Total RNA was extracted using the RNeasy Mini Kit (Qiagen, Hilden, Germany). The quality of RNA was ensured using Agilent Bioanalyzer 2100 (Agilent, Santa Clara, CA).
One microgram of total RNA was used for aRNA synthesis using the MessageAmpTM II-Biotin Enhanced Kit (Ambion, Austin, TX). Ten micrograms of labeled aRNA sample was hybridized to the CodeLink Human Whole Genome Bioarray (Applied Microarrays, Tempe, AZ) according to the manufacturer's protocol. Posthybridization staining was carried out using Cy5-streptavidin for the microarray (GE Healthcare Bio-Sciences Corp, Piscataway, NJ). After washing, the arrays were scanned using the GenePix4000B (Molecular Devices, Sunnyvale, CA). The images were analyzed and the background was corrected with CodeLink TM Expression Analysis version 5.0 (Applied Microarrays). Microarray data from the 10 samples were Quantile normalized using the Microarray Data Analysis Tool version 3.0 (Filgen, Nagoya, Japan). Signal intensities were compared between the 2 groups with the Student t test using the Microarray Data Analysis Tool version 3.0 (Filgen). A gene was defined as being upregulated when the patient/control average intensity ratio was >2.0 with P < 0.05, and downregulated when the patient/control ratio was <0.5 with P < 0.05. Because data from spots with a low signal intensity are less reliable, upregulated genes of patients with an average intensity >400 and downregulated genes of the control with an average intensity >400 were selected.
Real-time Reverse Transcription-Polymerase Chain Reaction Assay
Among the genes selected above, several genes with higher/lower intensity ratios, or related to the cell cycle or inflammation, were further selected for verification by real-time reverse transcription-polymerase chain reaction (RT-PCR). cDNA was synthesized using the high-capacity RNA-to-cDNA kit (Applied Biosystems, Foster City, CA). mRNA expression was measured using real-time RT-PCR with TaqMan Gene Expression Assays on the ABI PRISM 7700 Sequence Detection System (Applied Biosystems). TaqMan gene-specific primer and probe sets are listed in Table 1. Relative quantification values were calculated according to the manufacturer's instructions. Briefly, the amount of the target gene is given by 2−ΔCt, where the threshold cycle (Ct) is the point at which the fluorescence of the TaqMan assay reaction exceeds the threshold limit. ΔCt is the difference in the Ct values between the target antigen and endogenous control glyceraldehyde-3-phosphate dehydrogenase. The target gene mRNA levels of patients and control subjects were compared with the Mann-Whitney U test using GraphPad Prism version 5.0c (GraphPad Software, La Jolla, CA). Differences were considered significant if P < 0.05.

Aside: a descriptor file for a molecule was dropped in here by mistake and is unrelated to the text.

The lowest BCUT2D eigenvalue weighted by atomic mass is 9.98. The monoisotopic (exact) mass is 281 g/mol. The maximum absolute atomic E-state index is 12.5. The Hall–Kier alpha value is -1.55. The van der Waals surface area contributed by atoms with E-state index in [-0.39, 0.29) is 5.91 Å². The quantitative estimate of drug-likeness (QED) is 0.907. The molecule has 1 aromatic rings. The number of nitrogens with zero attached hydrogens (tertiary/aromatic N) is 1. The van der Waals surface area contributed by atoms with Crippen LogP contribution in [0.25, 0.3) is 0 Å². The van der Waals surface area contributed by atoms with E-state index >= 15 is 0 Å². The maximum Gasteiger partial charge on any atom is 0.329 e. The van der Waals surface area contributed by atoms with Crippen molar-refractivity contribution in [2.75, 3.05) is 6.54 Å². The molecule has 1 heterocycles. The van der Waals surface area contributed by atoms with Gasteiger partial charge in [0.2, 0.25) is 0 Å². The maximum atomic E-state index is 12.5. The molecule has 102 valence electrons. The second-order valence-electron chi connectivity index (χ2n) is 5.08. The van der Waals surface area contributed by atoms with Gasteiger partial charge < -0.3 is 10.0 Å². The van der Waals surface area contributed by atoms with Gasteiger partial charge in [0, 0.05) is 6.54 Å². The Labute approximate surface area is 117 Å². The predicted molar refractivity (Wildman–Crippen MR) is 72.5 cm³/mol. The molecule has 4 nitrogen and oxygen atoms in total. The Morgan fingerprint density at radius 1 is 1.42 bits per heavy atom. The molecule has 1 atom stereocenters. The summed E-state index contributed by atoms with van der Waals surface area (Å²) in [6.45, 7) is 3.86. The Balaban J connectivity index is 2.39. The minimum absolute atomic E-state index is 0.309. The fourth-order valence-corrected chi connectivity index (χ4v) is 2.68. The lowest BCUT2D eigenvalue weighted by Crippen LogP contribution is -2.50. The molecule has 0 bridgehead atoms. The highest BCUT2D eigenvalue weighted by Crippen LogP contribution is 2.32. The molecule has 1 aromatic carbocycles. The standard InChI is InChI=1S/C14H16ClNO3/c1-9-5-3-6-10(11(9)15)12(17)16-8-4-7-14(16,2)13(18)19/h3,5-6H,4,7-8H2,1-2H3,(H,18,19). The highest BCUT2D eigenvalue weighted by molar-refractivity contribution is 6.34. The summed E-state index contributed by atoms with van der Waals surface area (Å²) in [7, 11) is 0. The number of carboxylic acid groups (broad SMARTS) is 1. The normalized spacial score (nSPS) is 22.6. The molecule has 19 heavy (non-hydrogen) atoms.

Protein expressions of the upregulated genes confirmed using real-time RT-PCR were examined by immunohistochemistry. Gallbladders from 19 patients with choledochal cyst/pancreaticobiliary maljunction removed between June 2008 and February 2010 were used. These included the specimens used for microarray and real-time RT-PCR (the microarray study). The mean ages of patients were 5.0 years (range 5 months – 11 years). There were 5 boys and 14 girls. As controls, gallbladders from 5 patients with hepatoblastoma were used. Of these, 4 gallbladders were the same controls in the microarray study, and a gallbladder, resected during hepatectomy after chemotherapy from a 4-year-old boy, was added. For comparison (the gallstones is another factor predisposing to gallbladder cancer), 5 gallbladders resected because of gallstones were used. The mean ages of the 5 patients were 8.3 years (range 5–12 years). There were 2 boys and 3 girls. The specimens were rapidly immersed in 10% buffered formaldehyde solution, embedded in paraffin, and sliced into 4-μm sections. Sections were stained with hematoxylin and eosin for histology, and with a polyclonal antibody to DUOX2 (DUOX2 Y-15: sc-49939, Santa Cruz Biotechnology, Santa Cruz, CA; dilution 1:100), a polyclonal antibody to DUOXA2 (Anti-DUOXA2 HPA011085, Sigma-Aldrich, St Louis, MO; dilution 1:20), a polyclonal antibody to ID1 (Id1 C-20: sc-488, Santa Cruz Biotechnology; dilution 1:80), and a polyclonal antibody to BMF (PAB2443, Abnova, Taipei, Taiwan; dilution 1:50). Antigen retrieval was performed using Target Retrieval Solution, pH 9 (DAKO, Glostrup, Denmark), microwave treatment for DUOX2 Y-15; and citrate buffer, pH 6, and microwave treatment for Anti-DUOXA2 HPA011085, Id1 C-20, and PAB2443. Immunohistochemical staining was performed employing the ABC method, using the VECTASTAIN Elite ABC Kit (Vector Laboratories, Burlingame, CA). Peroxidase activity was developed with diaminobenzidine. As positive controls, human rectal tissue was used for DUOX2 and DUOXA2, pancreatic cancer tissue for ID1, and hepatocellular carcinoma tissue for BMF. For the negative controls, phosphate-buffered saline was used instead of primary antibodies. Expression in the epithelial cytoplasm was graded as follows: grade 0, negative or focally weak; grade 1, diffusely weak or focally intense; and grade 2, diffusely intense. When the nucleus was stained, the labeling index was defined as the percentage of positive cells, calculated in high-power fields of 2 or 3 foci containing about 100 contiguous epithelial cells. Frequency of hyperplasia was compared among the 3 groups with chi-square test using GraphPad Prism version 5.0c (GraphPad Software). Each expression and labeling index was compared among the 3 groups and between 2 groups with the Kruskal-Wallis and Mann-Whitney U tests, using GraphPad Prism version 5.0c (GraphPad Software). Differences were considered significant if P < 0.05.
The 57,347-element oligonucleotide microarray identified 188 upregulated and 160 downregulated genes. Among these genes, the criterion of an intensity >400 selected 20 upregulated and 31 downregulated genes (Tables 2 and 3). Further selected 6 upregulated and 5 downregulated genes were assayed by real-time RT-PCR, which confirmed upregulation in 5 genes and downregulation in 1 gene (Tables 2 and 3). Hyperplasia was found in 13 of 19 patients with pancreaticobiliary maljunction, but in none of the controls and patients with gallstones (P < 0.01). Immunohistochemistry detected proteins of DUOXA2, DUOX2, ID1, and BMF in the gallbladder epithelia (Fig. 1). Staining of DUOXA2 was observed in the cytoplasm, with a greater intensity on the apical side. DUOX2 was stained in the cytoplasm and apical membrane. Immunoreactivity of ID1 and BMF was present in the cytoplasm and, to a varying extent, in the nucleus. There was no difference in the staining pattern among the 3 groups of pancreaticobiliary maljunction, control, and gallstones. Expressions of BMF protein in both the cytoplasm and nucleus were significantly higher in the pancreaticobiliary maljunction patients than in the controls and gallstone patients (Fig. 1).